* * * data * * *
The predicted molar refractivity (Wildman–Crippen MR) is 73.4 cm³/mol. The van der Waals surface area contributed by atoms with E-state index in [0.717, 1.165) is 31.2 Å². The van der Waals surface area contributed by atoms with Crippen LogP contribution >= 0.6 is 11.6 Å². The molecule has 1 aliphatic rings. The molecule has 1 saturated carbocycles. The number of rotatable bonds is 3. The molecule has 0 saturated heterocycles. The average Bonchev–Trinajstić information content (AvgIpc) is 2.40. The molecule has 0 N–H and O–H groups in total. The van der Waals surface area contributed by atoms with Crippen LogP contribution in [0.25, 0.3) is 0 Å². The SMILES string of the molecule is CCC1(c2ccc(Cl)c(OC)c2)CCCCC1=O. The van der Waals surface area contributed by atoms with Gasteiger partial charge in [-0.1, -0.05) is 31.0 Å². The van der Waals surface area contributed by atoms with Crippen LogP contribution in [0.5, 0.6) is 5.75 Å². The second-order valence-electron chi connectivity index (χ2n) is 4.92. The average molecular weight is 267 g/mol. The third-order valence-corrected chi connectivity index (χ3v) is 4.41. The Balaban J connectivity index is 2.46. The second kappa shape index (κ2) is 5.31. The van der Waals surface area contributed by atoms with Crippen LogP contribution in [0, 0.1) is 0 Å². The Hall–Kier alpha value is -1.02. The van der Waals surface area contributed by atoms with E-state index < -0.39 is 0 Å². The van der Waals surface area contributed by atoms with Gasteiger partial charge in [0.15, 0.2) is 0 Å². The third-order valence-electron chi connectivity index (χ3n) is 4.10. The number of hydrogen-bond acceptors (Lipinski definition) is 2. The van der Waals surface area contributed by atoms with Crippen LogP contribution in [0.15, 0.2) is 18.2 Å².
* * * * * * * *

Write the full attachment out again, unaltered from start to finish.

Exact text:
The predicted molar refractivity (Wildman–Crippen MR) is 73.4 cm³/mol. The van der Waals surface area contributed by atoms with E-state index in [0.717, 1.165) is 31.2 Å². The van der Waals surface area contributed by atoms with Crippen LogP contribution >= 0.6 is 11.6 Å². The molecule has 1 aliphatic rings. The molecule has 1 saturated carbocycles. The number of rotatable bonds is 3. The molecule has 0 saturated heterocycles. The average Bonchev–Trinajstić information content (AvgIpc) is 2.40. The molecule has 0 N–H and O–H groups in total. The van der Waals surface area contributed by atoms with Crippen LogP contribution in [0.25, 0.3) is 0 Å². The SMILES string of the molecule is CCC1(c2ccc(Cl)c(OC)c2)CCCCC1=O. The van der Waals surface area contributed by atoms with Gasteiger partial charge in [-0.1, -0.05) is 31.0 Å². The van der Waals surface area contributed by atoms with Crippen LogP contribution in [0.5, 0.6) is 5.75 Å². The second-order valence-electron chi connectivity index (χ2n) is 4.92. The average molecular weight is 267 g/mol. The third-order valence-corrected chi connectivity index (χ3v) is 4.41. The Balaban J connectivity index is 2.46. The second kappa shape index (κ2) is 5.31. The van der Waals surface area contributed by atoms with Crippen LogP contribution in [0, 0.1) is 0 Å². The Hall–Kier alpha value is -1.02. The van der Waals surface area contributed by atoms with E-state index < -0.39 is 0 Å². The van der Waals surface area contributed by atoms with Gasteiger partial charge in [0.15, 0.2) is 0 Å². The third-order valence-electron chi connectivity index (χ3n) is 4.10. The number of hydrogen-bond acceptors (Lipinski definition) is 2. The van der Waals surface area contributed by atoms with Crippen LogP contribution in [0.15, 0.2) is 18.2 Å².